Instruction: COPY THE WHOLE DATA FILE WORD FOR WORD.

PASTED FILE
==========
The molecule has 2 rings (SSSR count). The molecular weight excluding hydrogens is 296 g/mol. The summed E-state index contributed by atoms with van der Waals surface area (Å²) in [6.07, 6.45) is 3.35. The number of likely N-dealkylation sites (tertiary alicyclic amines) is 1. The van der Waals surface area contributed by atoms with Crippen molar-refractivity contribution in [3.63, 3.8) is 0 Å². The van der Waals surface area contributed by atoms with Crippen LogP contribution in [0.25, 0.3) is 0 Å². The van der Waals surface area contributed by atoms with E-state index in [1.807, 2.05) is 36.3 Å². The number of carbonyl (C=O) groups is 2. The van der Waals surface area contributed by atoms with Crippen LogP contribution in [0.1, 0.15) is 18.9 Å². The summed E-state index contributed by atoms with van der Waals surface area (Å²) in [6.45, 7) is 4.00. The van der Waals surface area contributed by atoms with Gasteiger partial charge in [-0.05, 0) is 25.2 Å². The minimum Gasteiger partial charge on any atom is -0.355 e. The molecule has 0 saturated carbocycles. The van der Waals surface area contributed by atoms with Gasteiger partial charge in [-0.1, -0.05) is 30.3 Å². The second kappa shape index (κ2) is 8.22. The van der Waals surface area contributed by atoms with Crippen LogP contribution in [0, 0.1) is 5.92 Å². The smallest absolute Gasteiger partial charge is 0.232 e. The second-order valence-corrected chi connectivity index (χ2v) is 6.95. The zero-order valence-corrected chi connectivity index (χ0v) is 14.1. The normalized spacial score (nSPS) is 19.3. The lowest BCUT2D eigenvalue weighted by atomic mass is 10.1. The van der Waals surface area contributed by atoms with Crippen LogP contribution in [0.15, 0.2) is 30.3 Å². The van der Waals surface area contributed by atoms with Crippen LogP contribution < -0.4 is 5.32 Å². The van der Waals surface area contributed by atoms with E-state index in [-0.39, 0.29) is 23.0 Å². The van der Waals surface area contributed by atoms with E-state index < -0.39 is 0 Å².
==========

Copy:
The molecule has 2 rings (SSSR count). The molecular weight excluding hydrogens is 296 g/mol. The summed E-state index contributed by atoms with van der Waals surface area (Å²) in [6.07, 6.45) is 3.35. The number of likely N-dealkylation sites (tertiary alicyclic amines) is 1. The van der Waals surface area contributed by atoms with Crippen molar-refractivity contribution in [3.63, 3.8) is 0 Å². The van der Waals surface area contributed by atoms with Crippen LogP contribution in [0.25, 0.3) is 0 Å². The van der Waals surface area contributed by atoms with E-state index in [1.807, 2.05) is 36.3 Å². The number of carbonyl (C=O) groups is 2. The van der Waals surface area contributed by atoms with Crippen LogP contribution in [0.1, 0.15) is 18.9 Å². The summed E-state index contributed by atoms with van der Waals surface area (Å²) in [6.45, 7) is 4.00. The van der Waals surface area contributed by atoms with Gasteiger partial charge in [-0.05, 0) is 25.2 Å². The minimum Gasteiger partial charge on any atom is -0.355 e. The molecule has 0 saturated carbocycles. The van der Waals surface area contributed by atoms with Gasteiger partial charge in [-0.1, -0.05) is 30.3 Å². The second kappa shape index (κ2) is 8.22. The van der Waals surface area contributed by atoms with Crippen LogP contribution in [0, 0.1) is 5.92 Å². The smallest absolute Gasteiger partial charge is 0.232 e. The second-order valence-corrected chi connectivity index (χ2v) is 6.95. The zero-order valence-corrected chi connectivity index (χ0v) is 14.1. The normalized spacial score (nSPS) is 19.3. The lowest BCUT2D eigenvalue weighted by atomic mass is 10.1. The van der Waals surface area contributed by atoms with Crippen LogP contribution in [0.15, 0.2) is 30.3 Å². The van der Waals surface area contributed by atoms with Crippen LogP contribution < -0.4 is 5.32 Å². The van der Waals surface area contributed by atoms with E-state index in [-0.39, 0.29) is 23.0 Å². The van der Waals surface area contributed by atoms with E-state index < -0.39 is 0 Å².